Will they work with different body sizes and types? Absolutely. You just need to figure out what size it right for you. I even asked a gynecologist (on a different visit) if a menstrual cup would work for my body. She assured me that there’s no vagina too small or big to use it.

Can a virgin or unmarried girl use a menstrual cup? Yes. It doesn’t matter whether you’re sexually active or not. It can break the hymen, but so can playing sports. We live in the 21st century and that really shouldn’t be a concern.

Is it safe to insert a cup into the vagina? Yes, as long as you sterilize it before and after, and store it in a dry cloth bag. Choose a cup made of 100% health/medical grade silicone that is safe to use.

Is it really hygienic to use and reuse a cup? Yes. Some say even more than using pads / tampons.

Is it messy to get it out and clean it? It can get messy, especially initially when you’re not used to removing it. The trick is hold it upright as far as possible. But remember, even if it spills, it’s just blood. Easy to clean with water or wet tissue.

How to manage it in office, especially with long working hours? If you spend less than 12 hours in office and commuting, wear it at home just before leaving and change it soon as you reach home. Else you can occupy the washroom for a few extra minutes, just once in the day, to wash and re-insert the cup. Maybe start the discussion with some of your female colleagues so you can try this together?

What if it leaks? It usually pops open and gets sealed on its own. To double check, move your finger around the base and ensure there are no folds. Trust that it won’t leak, and if you don’t, back it up with a cloth pad on your initial cycles!

What about heavy flow days? It works just fine for heavy flow days; you might want to change it more frequently during the first cycle of using it, just to get an idea of how much the cup fills up in a few hours.

What size cup to buy? I started with the small size and realized it works just fine for me. The small size is typically for regular flow and large for very heavy flow; the large is also recommend if you’ve given birth. Depending on which brand you’re buying, you can read reviews and their suggested sizes to figure it out. Many brands are also open to walking you through the size selection, so don’t hesitate to message them on Instagram or call them.

Should the tail of the cup (the dangling extension) be kept or cut? Each cup comes with a small extension at the bottom to make it easier to pull it out. It felt quite uncomfortable for me since apparently my cervix sits high, so I cut it off. After a few cycles, I find it easy enough to push the cup down using my pelvic muscles and pull it out.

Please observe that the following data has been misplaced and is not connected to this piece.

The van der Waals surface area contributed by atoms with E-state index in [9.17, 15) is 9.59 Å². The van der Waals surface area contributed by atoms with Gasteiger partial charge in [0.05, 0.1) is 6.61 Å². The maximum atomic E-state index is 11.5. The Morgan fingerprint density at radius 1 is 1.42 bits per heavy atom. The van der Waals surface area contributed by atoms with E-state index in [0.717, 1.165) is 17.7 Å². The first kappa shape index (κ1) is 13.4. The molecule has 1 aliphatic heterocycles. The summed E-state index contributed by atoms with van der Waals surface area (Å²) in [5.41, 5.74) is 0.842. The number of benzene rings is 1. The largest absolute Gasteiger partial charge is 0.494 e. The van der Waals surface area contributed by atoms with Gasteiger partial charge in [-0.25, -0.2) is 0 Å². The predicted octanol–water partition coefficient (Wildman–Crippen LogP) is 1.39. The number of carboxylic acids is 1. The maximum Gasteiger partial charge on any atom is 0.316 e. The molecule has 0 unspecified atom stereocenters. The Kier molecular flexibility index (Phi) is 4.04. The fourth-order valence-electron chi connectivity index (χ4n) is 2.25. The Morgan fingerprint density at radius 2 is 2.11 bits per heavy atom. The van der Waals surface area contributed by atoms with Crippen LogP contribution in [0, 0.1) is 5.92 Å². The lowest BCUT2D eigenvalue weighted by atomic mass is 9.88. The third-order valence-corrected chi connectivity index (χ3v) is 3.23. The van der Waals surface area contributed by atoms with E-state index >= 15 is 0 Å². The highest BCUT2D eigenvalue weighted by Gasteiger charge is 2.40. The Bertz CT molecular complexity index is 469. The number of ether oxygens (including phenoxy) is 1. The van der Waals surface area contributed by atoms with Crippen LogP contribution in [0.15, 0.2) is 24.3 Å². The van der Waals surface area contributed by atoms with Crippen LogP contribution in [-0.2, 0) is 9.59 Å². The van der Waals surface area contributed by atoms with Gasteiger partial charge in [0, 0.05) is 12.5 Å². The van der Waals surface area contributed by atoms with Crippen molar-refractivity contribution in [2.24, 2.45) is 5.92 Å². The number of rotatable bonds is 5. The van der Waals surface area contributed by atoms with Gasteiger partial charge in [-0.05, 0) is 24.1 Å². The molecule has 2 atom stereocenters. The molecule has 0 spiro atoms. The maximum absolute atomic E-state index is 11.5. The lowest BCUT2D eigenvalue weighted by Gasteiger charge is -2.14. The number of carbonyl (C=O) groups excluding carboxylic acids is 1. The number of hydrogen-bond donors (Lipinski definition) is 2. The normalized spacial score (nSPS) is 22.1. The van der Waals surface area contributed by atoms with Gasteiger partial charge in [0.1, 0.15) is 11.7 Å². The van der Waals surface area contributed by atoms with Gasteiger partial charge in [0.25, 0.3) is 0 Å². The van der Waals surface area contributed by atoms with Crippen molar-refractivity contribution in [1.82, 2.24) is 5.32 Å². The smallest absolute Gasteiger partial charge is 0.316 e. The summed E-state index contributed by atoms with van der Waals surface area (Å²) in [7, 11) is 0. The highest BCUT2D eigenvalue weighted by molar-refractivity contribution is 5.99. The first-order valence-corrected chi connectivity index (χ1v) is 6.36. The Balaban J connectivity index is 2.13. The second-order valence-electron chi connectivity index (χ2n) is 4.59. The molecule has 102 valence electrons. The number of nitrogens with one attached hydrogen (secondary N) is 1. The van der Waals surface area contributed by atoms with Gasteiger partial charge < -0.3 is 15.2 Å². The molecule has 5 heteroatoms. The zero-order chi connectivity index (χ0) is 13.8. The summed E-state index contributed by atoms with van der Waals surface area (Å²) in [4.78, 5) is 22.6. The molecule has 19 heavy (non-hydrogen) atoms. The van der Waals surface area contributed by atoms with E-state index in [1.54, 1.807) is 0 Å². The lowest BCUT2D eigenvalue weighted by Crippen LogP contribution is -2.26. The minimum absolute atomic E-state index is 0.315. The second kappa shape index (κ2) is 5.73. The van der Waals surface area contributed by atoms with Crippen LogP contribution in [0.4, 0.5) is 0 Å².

Also read: How Travelling Changed My Perspective on Getting Married and Having Kids

Recommended brands of menstrual cups

Lena Cup: I bought the Lena Cup on Amazon US, just after I left Cuba, thanks to the great reviews. It’s made in California, FDA registered and made of 100% medical grade silicone. It comes in small and large sizes, and costs 25 US$. I love it and absolutely recommend it.

She Cup: My friend Vinita recommends the SheCup. It comes in standard and large sizes, and costs INR 1000.

Cupvert Cup: The Cupvert Menstrual Cup has the best reviews on Amazon India. It comes in small, medium and large sizes, and costs INR 299.

Boondh Cup: My friend Sharanya recommends the Boondh Menstrual Cup. It comes in a one-size-fits-all, and costs INR 690.

Rustic Art Cup: I’ve heard good reviews of the Rustic Art Menstrual Cup from multiple people. It comes in small and large sizes, and costs INR 850.

Cloth Pads: I highly recommend buying cloth pads as a backup; there are several options on Amazon India and Amazon US, depending on how many you’re looking for and your preferred design. A set of 4 suffices for me.

Inviting you to join my new Facebook group (women only):

Over the years, I have received messages and emails from many, many women struggling with their life choices and having no exclusive, safe, confidential space to discuss such dilemmas. I’ve recently created what I hope will be such a space online, where adventurers, dreamers and rebels can connect with like-minded souls and form a support system. If that’s you, join the group here.

Have you switched to a menstrual cup yet? Why or why not?

Got interesting ideas around travel and environmental conservation? Collaborate with me to initiate a new Passion Project.

*Note: The Amazon products mentioned in this post are affiliate links; if you choose to click through these and buy, I’ll earn a little bit at no extra cost to you. This allows me to spend more time and effort creating meaningful blog posts.

Connect with me on InstagramFacebook and Twitter to follow my travel adventures around the world!

27 Comments

    • Shivya Nath says

      Apparently menstrual cups have been around since the 1930s but no one really knew! The environmental cost of that is huge but better late than never.

  1. I’ve been flirting with trying this but I’m peri-menopase and not sure the time and effort to figure it out is worth it at this point. I am torn, if I were in my 20’s I think I would jump on this. At 45, not so much but I am going to get the reusable cloth pads you recomeneded. This alone will help enviromentally and for sure it will help me. Great article…. thank you…. Nikki

    • Shivya Nath says

      Great that you’re going to try the reusable cloth pads. They’re so soft and comfy that I could never go back to plastic pads again!